Technologies on Display

G2 - Innovative Applications of Spoken Language Technologies

(1) CU VOCAL: A Cantonese Text-to-speech Synthesizer
CU VOCAL is a Cantonese text-to-speech (TTS) engine that generates highly natural and intelligible synthetic speech based on input Chinese text. It enables dynamic information delivery via a spoken presentation in Cantonese. CU VOCAL adopts a syllable-based concatenative approach that considers both coarticulatory and tonal contexts. A sophisticated language processor is also developed for word segmentation, appropriate concept verbalization, named entities identification, automatic disambiguation among multiple pronunciations in Chinese as well as mixed language (Chinese and English) handling.

Unique Features

  • Highly natural and intelligible speech output
  • Technology applicable to Cantonese and Putonghua
  • Speech quality optimizable for specific domains


  • CU VOCAL Web Service:
    The First Chinese Text-to-speech Web Service
    - Voice-enabled applications and multimedia
    messaging over the Web
    - Highly interoperable with other Web services
    (e.g. message multicasting Web service)
    - No need for local installation and maintenance
    - Transparent TTS engine upgrades
  • Client-based CU VOCAL:
    The First Cantonese SAPI Compatible Engine
    - Easily invoked by Windows-based applications
    - Microsoft SAPI 5.1 compatible
    - Potential applications include story reading (eBook),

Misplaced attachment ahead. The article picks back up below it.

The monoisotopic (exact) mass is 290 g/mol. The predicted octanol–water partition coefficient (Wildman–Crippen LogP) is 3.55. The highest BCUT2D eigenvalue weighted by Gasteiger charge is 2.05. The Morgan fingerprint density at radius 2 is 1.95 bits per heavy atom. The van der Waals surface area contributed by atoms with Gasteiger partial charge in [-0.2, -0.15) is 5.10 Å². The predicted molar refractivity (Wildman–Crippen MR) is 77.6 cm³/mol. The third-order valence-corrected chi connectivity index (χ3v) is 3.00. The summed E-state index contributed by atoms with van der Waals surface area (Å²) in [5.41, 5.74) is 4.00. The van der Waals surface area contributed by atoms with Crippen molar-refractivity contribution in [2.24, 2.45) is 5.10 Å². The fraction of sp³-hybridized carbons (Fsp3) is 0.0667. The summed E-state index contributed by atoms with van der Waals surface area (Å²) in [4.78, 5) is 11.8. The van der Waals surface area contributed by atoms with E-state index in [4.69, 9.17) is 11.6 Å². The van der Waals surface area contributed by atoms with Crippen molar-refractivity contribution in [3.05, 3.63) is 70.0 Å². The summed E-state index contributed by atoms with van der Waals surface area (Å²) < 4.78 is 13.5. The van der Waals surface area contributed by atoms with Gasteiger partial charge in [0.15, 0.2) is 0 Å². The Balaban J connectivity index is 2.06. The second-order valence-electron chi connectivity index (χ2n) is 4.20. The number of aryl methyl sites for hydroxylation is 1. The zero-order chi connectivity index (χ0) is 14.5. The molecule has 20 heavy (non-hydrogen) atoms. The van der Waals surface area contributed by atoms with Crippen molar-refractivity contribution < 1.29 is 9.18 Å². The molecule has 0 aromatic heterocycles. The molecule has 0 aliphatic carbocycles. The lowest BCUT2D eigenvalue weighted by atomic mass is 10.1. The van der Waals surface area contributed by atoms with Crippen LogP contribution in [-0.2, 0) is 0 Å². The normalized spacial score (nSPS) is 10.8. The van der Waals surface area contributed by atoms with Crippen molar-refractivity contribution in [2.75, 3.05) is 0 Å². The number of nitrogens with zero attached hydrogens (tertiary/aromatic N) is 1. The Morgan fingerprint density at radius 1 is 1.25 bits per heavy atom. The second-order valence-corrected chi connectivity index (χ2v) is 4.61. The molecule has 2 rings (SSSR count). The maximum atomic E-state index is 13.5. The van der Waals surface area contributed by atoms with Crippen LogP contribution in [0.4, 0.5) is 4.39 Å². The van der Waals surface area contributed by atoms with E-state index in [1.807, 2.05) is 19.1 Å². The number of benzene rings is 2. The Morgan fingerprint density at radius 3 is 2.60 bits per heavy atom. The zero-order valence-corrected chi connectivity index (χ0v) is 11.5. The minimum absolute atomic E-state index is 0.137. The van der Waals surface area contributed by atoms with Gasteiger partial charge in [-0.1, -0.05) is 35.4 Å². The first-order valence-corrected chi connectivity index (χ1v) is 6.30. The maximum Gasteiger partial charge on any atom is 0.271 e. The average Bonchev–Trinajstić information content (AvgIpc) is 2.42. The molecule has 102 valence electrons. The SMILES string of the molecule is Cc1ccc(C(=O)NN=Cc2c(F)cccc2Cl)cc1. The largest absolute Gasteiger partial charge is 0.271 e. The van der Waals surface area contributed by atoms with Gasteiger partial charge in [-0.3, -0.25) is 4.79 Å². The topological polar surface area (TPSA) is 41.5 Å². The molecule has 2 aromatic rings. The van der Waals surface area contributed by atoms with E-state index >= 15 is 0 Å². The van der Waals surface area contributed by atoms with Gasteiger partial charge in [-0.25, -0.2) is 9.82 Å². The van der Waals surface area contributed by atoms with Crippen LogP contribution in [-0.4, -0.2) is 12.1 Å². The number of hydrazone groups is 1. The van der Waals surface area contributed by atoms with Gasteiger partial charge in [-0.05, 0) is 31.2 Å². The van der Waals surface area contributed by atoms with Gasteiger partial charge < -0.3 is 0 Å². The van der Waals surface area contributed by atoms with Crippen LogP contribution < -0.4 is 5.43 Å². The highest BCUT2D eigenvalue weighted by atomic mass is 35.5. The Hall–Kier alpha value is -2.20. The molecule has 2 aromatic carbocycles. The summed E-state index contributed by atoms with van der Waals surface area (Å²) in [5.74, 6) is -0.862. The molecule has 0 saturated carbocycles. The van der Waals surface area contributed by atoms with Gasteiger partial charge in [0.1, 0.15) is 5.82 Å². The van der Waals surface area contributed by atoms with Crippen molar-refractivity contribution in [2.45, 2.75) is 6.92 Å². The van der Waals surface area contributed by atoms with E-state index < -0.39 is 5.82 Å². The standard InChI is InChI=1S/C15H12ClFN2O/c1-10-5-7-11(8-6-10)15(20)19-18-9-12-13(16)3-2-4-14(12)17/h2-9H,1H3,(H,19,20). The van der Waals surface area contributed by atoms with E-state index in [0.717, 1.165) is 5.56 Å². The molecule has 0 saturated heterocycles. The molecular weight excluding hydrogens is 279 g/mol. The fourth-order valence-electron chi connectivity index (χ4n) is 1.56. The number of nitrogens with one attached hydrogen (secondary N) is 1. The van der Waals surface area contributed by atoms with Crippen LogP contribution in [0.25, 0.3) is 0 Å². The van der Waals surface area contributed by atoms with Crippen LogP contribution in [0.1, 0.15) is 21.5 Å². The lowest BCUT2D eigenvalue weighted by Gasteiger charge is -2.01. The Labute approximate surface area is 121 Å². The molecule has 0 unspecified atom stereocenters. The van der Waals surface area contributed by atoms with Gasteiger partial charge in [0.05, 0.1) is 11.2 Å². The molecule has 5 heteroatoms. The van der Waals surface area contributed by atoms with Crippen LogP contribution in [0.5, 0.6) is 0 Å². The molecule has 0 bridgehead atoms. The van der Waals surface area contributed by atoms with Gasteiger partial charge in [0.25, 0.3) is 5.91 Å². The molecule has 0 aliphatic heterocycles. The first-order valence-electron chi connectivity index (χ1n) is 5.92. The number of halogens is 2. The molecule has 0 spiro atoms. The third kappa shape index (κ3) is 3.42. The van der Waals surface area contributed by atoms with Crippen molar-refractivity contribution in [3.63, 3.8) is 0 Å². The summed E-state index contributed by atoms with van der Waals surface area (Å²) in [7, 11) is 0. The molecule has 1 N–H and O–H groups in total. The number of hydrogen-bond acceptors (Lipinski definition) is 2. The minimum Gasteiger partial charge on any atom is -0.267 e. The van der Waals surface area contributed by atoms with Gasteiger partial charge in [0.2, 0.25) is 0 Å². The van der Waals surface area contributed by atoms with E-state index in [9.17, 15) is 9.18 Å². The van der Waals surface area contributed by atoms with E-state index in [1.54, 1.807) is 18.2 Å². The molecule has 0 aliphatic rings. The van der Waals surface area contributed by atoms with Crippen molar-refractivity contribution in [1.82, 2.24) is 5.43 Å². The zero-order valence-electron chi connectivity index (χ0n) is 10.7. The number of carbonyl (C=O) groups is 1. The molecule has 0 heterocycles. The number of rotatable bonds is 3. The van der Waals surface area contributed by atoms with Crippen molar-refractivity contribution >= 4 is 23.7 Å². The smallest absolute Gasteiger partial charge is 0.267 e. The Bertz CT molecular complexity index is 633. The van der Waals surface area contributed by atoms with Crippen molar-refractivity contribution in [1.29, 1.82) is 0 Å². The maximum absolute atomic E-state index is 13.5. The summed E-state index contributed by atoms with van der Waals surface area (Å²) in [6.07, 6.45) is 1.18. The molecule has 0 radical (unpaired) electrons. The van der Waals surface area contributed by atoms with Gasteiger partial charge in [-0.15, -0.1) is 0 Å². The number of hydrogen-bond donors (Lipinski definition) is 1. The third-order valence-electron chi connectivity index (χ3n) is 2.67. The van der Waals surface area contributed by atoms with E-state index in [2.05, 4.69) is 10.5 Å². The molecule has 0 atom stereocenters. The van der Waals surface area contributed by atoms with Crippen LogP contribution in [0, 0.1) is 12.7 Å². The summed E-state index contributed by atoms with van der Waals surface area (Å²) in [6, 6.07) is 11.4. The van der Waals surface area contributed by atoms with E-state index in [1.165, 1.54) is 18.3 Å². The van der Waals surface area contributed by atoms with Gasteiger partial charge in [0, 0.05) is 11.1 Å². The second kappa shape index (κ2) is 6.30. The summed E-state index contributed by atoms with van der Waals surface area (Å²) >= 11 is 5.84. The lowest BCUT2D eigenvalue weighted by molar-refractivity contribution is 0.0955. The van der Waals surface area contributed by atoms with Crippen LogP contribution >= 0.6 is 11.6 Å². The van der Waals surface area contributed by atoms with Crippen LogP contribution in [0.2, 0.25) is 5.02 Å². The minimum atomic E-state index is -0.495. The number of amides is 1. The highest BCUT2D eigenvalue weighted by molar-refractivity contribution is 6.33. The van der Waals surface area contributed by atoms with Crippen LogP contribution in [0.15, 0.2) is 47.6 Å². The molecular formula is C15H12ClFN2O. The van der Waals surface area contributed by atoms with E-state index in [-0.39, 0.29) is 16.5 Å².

webpage/screen reader and announcement systems


(2) Audio Search Engine
This project enables cross-media information retrieval whereby users can use textual or spoken queries to retrieve relevant video and audio documents. We integrate Chinese speech recognition with information retrieval technologies to develop the first system for Cantonese spoken document retrieval. Our novel approach indexes and retrieves spoken audio documents in real time.

Unique Features

  • First Cantonese speech retrieval system
  • Novel approach uniquely suitable for monosyllabic languages (e.g. Chinese)
  • Use of subword units circumvents the segmentation ambiguity in Chinese
  • Extensible to cross-language speech retrieval systems
    (e.g. using English queries to retrieve Chinese documents)


  • Multimedia Information Search on Desktop and
    Handheld Computers
    - Textual queries may be input by typing or handwriting recognition
    - Spoken queries are recognized by the CUHK Cantonese speech recognition engine (CURSBB)


Principal Investigator
Professor Helen Meng
Department of Systems Engineering and Engineering Management